That afternoon we bounced our way back to Hanoi, accompanied by the retelling of many tales about our luxurious and enjoyable adventures. On arrival, we felt like we just needed to soak up more of the Ha Long Bay memories over a pleasant dinner, but further adventure awaited and prevented us this intended extravagance. We rushed to gather our remaining gear and headed off to the station for the overnight train. Despite our tiredness, we felt excitement at the prospect of visiting Danang and the old port town of Hoi An.

The Night Train to Hanoi

After a noisy, jolting overnighter on the train from Sa Pa, we arrived in the Vietnamese capital of Hanoi, at the ungodly hour of 4.30am. As the train doors opened, wild yells and angry arguments could be heard, as numerous touts and cab drivers jostled for the arriving business. Amongst this bedlam, we managed to negotiate our taxi fare from an initial 120,000 Vietnamese dong to 80,000, then back to 100,000, and finally all the way down to 50,000 dong, without actually saying or doing anything. Eventually, we arrived in a dark alley, in what appeared to be the middle of nowhere, so we happily gave our bemused taxi driver a thorough dressing down, whilst getting soaked in the pouring rain. After wandering for a while in the darkness, we finally discovered the May De Ville hostel, up the street, in another tiny alleyway. Apparently, 50,000 dong only gets you so far.

Our Hanoi adventure may not have started well, but events soon changed for the better. The night shift manager happily checked us into our room at 5am and even said that we could help ourselves to a free breakfast at 6.30am, when they began serving. Feeling much better about the state of our world, we dumped our packs and decided to head back out in the pouring rain to experience Hanoi and the lake, before it got too busy. This provided us with an interesting view of the old city, watching all the stall and shop owners setting up for the day, as they opened their shutters, put out their wares and received their deliveries, including very large blocks of ice, which seemed impossibly big for the bicycles they arrived on.

Hanoi in Motion

Hanoi in Motion

Later that evening, we went about experiencing Hanoi in full swing. “You buy from me” rang out in a constant cry from each street vendor; selling everything from bananas and pineapples, to t-shirts and even zippo lighters. Here we learnt how to cross busy streets without being skewered by the multitude of motorbikes, travelling in every direction, on both sides of the street and the pavement. An old women carrying two heavy baskets, balanced on either end of a yoke, provided the lesson. Even though her back was bent from the weight, she seemed to negotiate this madness, as if she were out for a leisurely evening’s stroll. So we closed our eyes and very slowly wandered out into the traffic. Amazing! Rather than die horribly, the traffic magically maneuvered around us.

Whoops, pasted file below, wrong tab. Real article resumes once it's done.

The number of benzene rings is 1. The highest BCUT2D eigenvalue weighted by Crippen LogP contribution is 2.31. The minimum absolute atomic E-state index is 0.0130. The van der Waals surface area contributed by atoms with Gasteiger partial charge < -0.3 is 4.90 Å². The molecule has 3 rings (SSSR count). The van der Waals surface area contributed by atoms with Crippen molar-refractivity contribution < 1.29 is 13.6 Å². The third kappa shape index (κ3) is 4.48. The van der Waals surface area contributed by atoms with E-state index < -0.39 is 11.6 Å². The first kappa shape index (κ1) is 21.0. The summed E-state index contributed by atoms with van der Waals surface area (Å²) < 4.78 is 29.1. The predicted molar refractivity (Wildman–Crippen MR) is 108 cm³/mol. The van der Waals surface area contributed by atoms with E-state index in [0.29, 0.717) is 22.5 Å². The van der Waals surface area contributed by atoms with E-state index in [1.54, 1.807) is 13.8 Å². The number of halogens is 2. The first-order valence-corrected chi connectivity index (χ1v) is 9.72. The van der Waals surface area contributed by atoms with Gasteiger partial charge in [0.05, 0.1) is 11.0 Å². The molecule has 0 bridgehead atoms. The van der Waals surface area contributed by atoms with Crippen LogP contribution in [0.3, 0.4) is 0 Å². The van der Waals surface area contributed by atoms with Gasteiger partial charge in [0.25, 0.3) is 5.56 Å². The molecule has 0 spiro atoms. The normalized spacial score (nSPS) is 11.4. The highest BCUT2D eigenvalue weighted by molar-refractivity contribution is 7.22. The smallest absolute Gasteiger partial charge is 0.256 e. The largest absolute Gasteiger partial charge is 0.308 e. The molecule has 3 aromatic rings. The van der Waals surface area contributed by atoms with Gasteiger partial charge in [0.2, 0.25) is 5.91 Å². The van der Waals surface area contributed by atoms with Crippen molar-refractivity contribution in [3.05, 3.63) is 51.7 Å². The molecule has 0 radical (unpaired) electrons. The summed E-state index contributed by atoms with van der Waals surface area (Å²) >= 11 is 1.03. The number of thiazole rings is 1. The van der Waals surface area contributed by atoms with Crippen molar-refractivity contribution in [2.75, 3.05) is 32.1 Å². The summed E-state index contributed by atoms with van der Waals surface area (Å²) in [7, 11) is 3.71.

After a lot of hinting, I became acutely aware of the next day’s major event; our second Wedding Anniversary, so we asked the staff where we could find a really great place for dinner. That evening we dined in a lovely Italian restaurant, but later, when we arrived back at the hotel, we thought that someone had broken into our room. Then we noticed the items on the desk. The staff had, of their own accord, organised a very decadent looking cake and a single long-stemmed red rose for our anniversary. To say how marvellous they made us feel, is quite the understatement.

Fisherman in Boat

Fisherman in Boat

The next morning we walked out to West Lake for a look at the Pagoda and strolled the streets outside of the Old Quarter, spotting a posh looking French restaurant along the way. We decided to come back there for dinner later on. It didn’t disappoint. We picked out the most impoverished looking Cyclo driver from a loud competing bunch, who rode us very slowly through the traffic, towards our destination. It might well have been romantic, except that our very elderly rider tired visibly, as we proceeded, so we ended up paying him for the entire journey and walking most of the way. Eventually we dined on tempura crab, roast duck, salt & pepper squid and beef with lemon grass.

On the walk back to our hotel, we heard a voice call out “Ken” from within a large unruly crowd and we found ourselves looking at a tall, bespectacled guy, who seemed to know us. After a few moments of befuddlement, we finally recognised Danny, the traveller from Alsager, who we met at the top of the chair-lift in Dali. We also spotted his lovely partner, Michelle, so we joined them for a few beers and traded travel stories, before heading back to the hotel.

The next day we’re to be picked up early by Tien; our guide for the next three days on Ha Long Bay. Could this place be as wonderful and picturesque as they say? Tomorrow will tell us for sure.